Gerald S. Fine, D.D.S.
Oral and Maxillofacial Surgery
This past January I saw a 52 year old female nurse who referred herself to my office upon the development of numbness and facial swelling in the mandibular left canine-first bicuspid area. Her swelling had begun only the previous day; but was significant. Her concern was heightened by the rapidity with which the swelling had developed and by the numbness associated with the swelling.
My examination was significant for facial swelling of the soft tissue as well as an expansion of the buccal plate of bone and significant mobility of the mandibular left canine and first bicuspid teeth. The mandibular left second bicuspid tooth demonstrated a recently placed amalgam restoration, The panoramic film obtained that day outlined a 2.0 cm X 4.0 cm radioluscency. My patient's family dentist had retired, selling his practice and my patient continued with the "new" family dentist on a regular basis for the past four years for routine treatment. I asked her to obtain her prior dental radiographs to help determine the possible duration as well as aggressiveness of this lesion. These radiographs I was told would be of no help as her "new" dentist had taken "bite wing" films only.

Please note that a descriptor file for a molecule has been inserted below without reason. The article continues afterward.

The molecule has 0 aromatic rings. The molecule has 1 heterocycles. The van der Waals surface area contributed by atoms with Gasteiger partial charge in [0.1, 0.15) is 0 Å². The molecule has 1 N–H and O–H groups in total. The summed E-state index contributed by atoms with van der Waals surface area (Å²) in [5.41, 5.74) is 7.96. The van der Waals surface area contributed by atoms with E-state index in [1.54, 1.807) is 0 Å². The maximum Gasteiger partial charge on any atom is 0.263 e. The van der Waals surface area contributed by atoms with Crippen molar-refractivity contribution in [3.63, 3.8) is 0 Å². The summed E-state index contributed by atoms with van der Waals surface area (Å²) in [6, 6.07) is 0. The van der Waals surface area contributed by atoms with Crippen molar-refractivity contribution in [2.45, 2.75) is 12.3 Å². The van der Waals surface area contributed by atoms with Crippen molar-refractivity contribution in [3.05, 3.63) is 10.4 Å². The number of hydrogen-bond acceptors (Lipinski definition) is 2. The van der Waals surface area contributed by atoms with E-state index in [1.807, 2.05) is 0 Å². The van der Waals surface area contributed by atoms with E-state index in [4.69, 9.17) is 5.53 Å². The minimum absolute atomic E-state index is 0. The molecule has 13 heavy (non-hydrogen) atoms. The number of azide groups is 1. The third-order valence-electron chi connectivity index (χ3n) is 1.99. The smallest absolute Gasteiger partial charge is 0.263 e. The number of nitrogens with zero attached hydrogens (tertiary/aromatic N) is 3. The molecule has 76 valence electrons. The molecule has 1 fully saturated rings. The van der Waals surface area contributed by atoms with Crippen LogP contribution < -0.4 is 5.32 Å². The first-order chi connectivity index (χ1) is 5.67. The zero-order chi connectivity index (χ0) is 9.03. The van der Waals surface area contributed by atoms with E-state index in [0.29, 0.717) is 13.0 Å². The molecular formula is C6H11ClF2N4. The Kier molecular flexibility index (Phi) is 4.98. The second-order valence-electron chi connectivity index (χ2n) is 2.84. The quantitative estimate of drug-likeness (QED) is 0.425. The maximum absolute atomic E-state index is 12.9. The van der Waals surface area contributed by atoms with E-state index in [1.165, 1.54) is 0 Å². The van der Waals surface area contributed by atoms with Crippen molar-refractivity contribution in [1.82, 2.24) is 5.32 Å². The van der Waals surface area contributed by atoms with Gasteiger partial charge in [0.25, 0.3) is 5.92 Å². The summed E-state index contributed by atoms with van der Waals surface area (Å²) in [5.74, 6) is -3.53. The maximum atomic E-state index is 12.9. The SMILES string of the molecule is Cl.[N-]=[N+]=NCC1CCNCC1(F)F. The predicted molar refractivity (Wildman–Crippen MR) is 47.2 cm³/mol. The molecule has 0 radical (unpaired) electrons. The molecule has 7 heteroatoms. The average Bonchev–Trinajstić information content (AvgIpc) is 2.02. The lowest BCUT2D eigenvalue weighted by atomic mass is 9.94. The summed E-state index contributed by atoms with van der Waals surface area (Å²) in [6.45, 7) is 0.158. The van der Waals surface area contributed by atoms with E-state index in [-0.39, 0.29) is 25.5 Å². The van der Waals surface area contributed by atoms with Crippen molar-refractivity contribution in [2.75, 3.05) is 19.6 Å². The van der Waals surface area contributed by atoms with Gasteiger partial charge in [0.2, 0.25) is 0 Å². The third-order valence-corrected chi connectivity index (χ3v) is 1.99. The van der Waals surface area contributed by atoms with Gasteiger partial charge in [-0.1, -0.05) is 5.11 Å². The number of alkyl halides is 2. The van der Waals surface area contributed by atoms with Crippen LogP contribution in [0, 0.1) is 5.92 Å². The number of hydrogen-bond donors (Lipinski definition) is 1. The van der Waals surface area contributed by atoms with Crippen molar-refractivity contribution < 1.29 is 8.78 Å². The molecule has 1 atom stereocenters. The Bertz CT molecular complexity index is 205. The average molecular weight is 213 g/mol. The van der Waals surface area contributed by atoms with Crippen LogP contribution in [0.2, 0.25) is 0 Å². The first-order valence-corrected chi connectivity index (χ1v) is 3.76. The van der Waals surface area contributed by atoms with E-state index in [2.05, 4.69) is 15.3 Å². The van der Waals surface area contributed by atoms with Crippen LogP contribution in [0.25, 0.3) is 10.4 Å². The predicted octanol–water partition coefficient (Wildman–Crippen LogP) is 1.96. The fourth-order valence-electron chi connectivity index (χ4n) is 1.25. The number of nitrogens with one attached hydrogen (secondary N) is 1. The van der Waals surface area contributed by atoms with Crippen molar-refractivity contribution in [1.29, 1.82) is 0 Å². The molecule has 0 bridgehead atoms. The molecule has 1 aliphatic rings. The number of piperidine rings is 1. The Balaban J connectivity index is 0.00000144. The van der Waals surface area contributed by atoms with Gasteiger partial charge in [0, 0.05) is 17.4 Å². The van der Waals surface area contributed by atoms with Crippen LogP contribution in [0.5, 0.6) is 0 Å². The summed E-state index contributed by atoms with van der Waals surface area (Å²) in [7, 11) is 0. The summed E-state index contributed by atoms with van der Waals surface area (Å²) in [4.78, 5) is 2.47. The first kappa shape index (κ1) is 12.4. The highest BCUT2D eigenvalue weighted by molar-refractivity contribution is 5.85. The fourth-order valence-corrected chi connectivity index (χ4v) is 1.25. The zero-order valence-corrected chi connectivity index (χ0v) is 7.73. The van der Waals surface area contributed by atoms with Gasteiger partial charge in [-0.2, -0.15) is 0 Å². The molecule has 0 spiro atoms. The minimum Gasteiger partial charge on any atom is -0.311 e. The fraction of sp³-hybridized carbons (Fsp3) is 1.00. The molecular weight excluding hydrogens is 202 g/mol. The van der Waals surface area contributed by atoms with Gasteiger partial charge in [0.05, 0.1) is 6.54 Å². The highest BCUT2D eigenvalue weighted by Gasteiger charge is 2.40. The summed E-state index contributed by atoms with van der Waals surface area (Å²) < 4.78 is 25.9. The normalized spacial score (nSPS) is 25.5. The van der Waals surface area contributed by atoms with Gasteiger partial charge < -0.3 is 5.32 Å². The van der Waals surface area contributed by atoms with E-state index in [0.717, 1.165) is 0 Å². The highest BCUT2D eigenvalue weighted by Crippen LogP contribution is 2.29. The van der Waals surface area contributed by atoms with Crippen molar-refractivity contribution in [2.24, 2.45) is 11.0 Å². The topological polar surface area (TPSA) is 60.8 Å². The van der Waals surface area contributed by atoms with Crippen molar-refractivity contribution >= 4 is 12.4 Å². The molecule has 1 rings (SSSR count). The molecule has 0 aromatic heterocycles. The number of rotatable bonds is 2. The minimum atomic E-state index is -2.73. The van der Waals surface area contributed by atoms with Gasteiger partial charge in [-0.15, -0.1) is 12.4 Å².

A high resolution CAT scan of the mandible revealed a 2.0 X 3.0 X 4.0 cm expansile cyst involving the medial aspect of the inferior alveolar nerve canal and the left mental foramen. The patient was treated at the Newton-Wellesley Hospital and the cyst removed. The pathology diagnosis was: Cyst of the mandible: Ameloblastoma, Unicystic, Mural type.
Subsequently, my patient was operated on again. Her second surgical procedure was extensive and included the removal of the teeth from the mandibular left first molar to the mandibular right central incisor. The lesion was enucleated and the bed of the lesion was cryosurgically treated. The area was then bone grafted with compacted marrow from the patient's left iliac crest. A closed reduction with intermaxillary fixation was lastly performed.
Early and prompt diagnosis is critical in the treatment of an ameloblastoma. X-rays other than bite wing films would have revealed the development of the lesion and reduced the extensiveness of treatment. If it is not possible to obtain adequate periapical films of a particular area a panoramic film should be obtained.
Gerald S. Fine, D.D.S.
Practice limited to oral & maxillofacial surgery